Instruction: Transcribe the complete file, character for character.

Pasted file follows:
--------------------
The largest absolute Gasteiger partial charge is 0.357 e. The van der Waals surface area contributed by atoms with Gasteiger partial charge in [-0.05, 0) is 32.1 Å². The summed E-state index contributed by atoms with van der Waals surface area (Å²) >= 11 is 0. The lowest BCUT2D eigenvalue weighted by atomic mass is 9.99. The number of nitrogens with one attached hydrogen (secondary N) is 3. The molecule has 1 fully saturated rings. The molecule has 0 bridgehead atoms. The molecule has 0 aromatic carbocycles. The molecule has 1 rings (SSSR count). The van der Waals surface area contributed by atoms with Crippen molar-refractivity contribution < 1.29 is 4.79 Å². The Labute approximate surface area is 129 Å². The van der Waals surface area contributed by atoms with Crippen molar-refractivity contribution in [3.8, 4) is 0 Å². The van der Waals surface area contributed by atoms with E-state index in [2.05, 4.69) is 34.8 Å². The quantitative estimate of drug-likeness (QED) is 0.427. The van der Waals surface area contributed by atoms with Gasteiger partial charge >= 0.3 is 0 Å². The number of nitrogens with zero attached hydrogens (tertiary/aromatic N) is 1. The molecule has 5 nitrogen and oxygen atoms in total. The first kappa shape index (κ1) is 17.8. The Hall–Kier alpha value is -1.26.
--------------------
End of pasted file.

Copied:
The largest absolute Gasteiger partial charge is 0.357 e. The van der Waals surface area contributed by atoms with Gasteiger partial charge in [-0.05, 0) is 32.1 Å². The summed E-state index contributed by atoms with van der Waals surface area (Å²) >= 11 is 0. The lowest BCUT2D eigenvalue weighted by atomic mass is 9.99. The number of nitrogens with one attached hydrogen (secondary N) is 3. The molecule has 1 fully saturated rings. The molecule has 0 bridgehead atoms. The molecule has 0 aromatic carbocycles. The molecule has 1 rings (SSSR count). The van der Waals surface area contributed by atoms with Crippen molar-refractivity contribution < 1.29 is 4.79 Å². The Labute approximate surface area is 129 Å². The van der Waals surface area contributed by atoms with Crippen molar-refractivity contribution in [3.8, 4) is 0 Å². The van der Waals surface area contributed by atoms with E-state index in [2.05, 4.69) is 34.8 Å². The quantitative estimate of drug-likeness (QED) is 0.427. The van der Waals surface area contributed by atoms with Gasteiger partial charge >= 0.3 is 0 Å². The number of nitrogens with zero attached hydrogens (tertiary/aromatic N) is 1. The molecule has 5 nitrogen and oxygen atoms in total. The first kappa shape index (κ1) is 17.8. The Hall–Kier alpha value is -1.26.